U.K. couple cleared in Gatwick drone investigation feel 'completely violated'

Gatwick Airport was operating normally on Monday, but the fallout from the shutdown caused by reported drone sightings continued.

Fallout continues after senior police detective suggests there may not have been any drones

Gatwick Airport reopened to flights Saturday after drone activity had shut down the airport for more than two days, stranding tens of thousands of passengers. (Peter Nicholls/Reuters)

Gatwick Airport was operating normally on Monday, but the fallout from the shutdown caused by reported drone sightings continued.

Police were scrambling to downplay a gaffe made by a senior detective, and the couple who were detained and released in the investigation said they feel violated and humiliated.

Paul Gait and Elaine Kirk, of West Sussex, were not charged, and police said they were no longer suspects in the case.

The pair made a statement televised on Sky News in the U.K. on Monday.

"As you can probably imagine, we're feeling completely violated. Our home has been searched and our privacy and identity completely exposed.

We are deeply distressed, as are our family and friends, and we are currently receiving medical care.- Paul Gait and Elaine Kirk

"Our names, photos and other personal information have been broadcast throughout the world. We are deeply distressed, as are our family and friends, and we are currently receiving medical care."

Their names and photos were splashed across many U.K. news outlets over the weekend, including a story in the Mail on Sunday headlined "Are these the morons who ruined Christmas?"

A media lawyer CBC News spoke to said the couple could be "heavily compensated" for the intrusion, if they choose to sue, because the laws in the U.K. prevent naming and shaming suspects except cases of public safety.

A screenshot from the Daily Mail's tweet promoting its cover story for Sunday. Paul Gait and Elaine Kirk were not charged, and police say they are no longer suspects in the case. (Daily Mail/Twitter)

"And if you do name them, you're liable for privacy actions. And if, as a consequence of naming them, you also diminish their reputation — effectively libel them — then you're liable for damages in libel as well," said Mark Stephens of the London-based law firm Howard Kennedy LLP.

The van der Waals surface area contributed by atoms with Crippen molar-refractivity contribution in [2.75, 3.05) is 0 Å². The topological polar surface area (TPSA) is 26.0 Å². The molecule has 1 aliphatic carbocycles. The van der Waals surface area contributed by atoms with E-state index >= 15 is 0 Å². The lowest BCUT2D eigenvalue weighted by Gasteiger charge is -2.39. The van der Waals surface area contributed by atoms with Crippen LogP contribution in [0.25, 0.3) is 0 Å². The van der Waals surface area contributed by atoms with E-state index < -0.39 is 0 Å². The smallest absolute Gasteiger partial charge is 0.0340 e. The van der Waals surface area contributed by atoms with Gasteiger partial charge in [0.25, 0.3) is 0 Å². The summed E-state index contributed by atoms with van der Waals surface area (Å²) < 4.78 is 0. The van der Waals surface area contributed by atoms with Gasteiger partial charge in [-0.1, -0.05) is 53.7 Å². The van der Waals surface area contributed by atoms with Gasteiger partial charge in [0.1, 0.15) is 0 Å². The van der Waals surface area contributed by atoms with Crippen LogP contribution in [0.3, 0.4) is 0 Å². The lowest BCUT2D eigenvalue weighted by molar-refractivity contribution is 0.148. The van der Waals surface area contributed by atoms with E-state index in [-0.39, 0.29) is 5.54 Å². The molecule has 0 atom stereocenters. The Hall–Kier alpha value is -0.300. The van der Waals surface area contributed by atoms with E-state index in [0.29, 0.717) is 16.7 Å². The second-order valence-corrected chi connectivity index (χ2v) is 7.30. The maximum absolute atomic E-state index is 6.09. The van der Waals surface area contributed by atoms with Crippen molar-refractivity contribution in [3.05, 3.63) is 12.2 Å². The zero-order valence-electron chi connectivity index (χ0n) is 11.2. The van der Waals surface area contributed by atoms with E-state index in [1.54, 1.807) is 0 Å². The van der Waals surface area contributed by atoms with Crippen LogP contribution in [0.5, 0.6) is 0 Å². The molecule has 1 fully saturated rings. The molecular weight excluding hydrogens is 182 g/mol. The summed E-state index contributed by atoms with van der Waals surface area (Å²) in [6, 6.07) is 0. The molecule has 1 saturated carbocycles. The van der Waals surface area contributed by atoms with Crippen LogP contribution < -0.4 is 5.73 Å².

While in Canada it is regular practice to identify people who are arrested, police in the U.K. don't normally identify people suspected of crimes until they are charged. Beloved British singer Cliff Richard successfully sued the BBC earlier this year for breach of privacy when it televised a police raid on his house. 

"And so what they're saying is unless there's some compelling reason that that should be private that you shouldn't be publicly humiliated in that way unless there's a good case to go forward."

'Unequivocally' there were drones

Meanwhile, Sussex police were compelled to insist the investigation into the perpetrators was ongoing after Chief Det. Jason Tingley raised eyebrows when he said it's a "possibility" there had not been drones in the area at all.

He was referring to the fact the reported drone sightings came from human beings, not from electronic tracking equipment that could provide independent verification.

Nonetheless, the prospect that a travel breakdown that stranded or delayed more than 100,000 passengers might have been based on mistaken reports of drone activity caused widespread consternation.

In a statement on Twitter Monday police said: "We can unequivocally state between 19-21 Dec there have been numerous #drone sightings at @Gatwick_Airport."

They said 67 drone sightings had been made by the public, passengers, police officers and staff at the airport, which is about 45 kilometres south of London, and that a damaged drone had been recovered.

It is not clear whether the damaged drone will provide forensic clues that could lead police to locate the perpetrators of the worst reported drone activity to hit a major international airport.

Police say it was found in the area near where the last drone sighting occurred on Friday evening. The drone is being tested for DNA, fingerprints and other evidence.

No easy solutions

British government ministers held a Christmas Eve conference call to work on plans for keeping drones away from airports.

British Security Minister Ben Wallace said after the cabinet meeting that the government has the ability to deploy anti-drone detection systems throughout the country. But he cautioned that potential public hazards and nuisances so far defied a quick, effective solution. 

"The huge proliferation of such devices, coupled with the challenges of deploying military countermeasures into a civilian environment, means there are no easy solutions," Wallace said.

The drone crisis led to a series of shutdowns at the country's second busiest airport over a three-day period last week that left tens of thousands of holidaymakers stranded at the height of the holiday travel season. 

The airport was operating normally Monday, but military equipment remained in place to deter and track any fresh incursions. 

With files from The Associated Press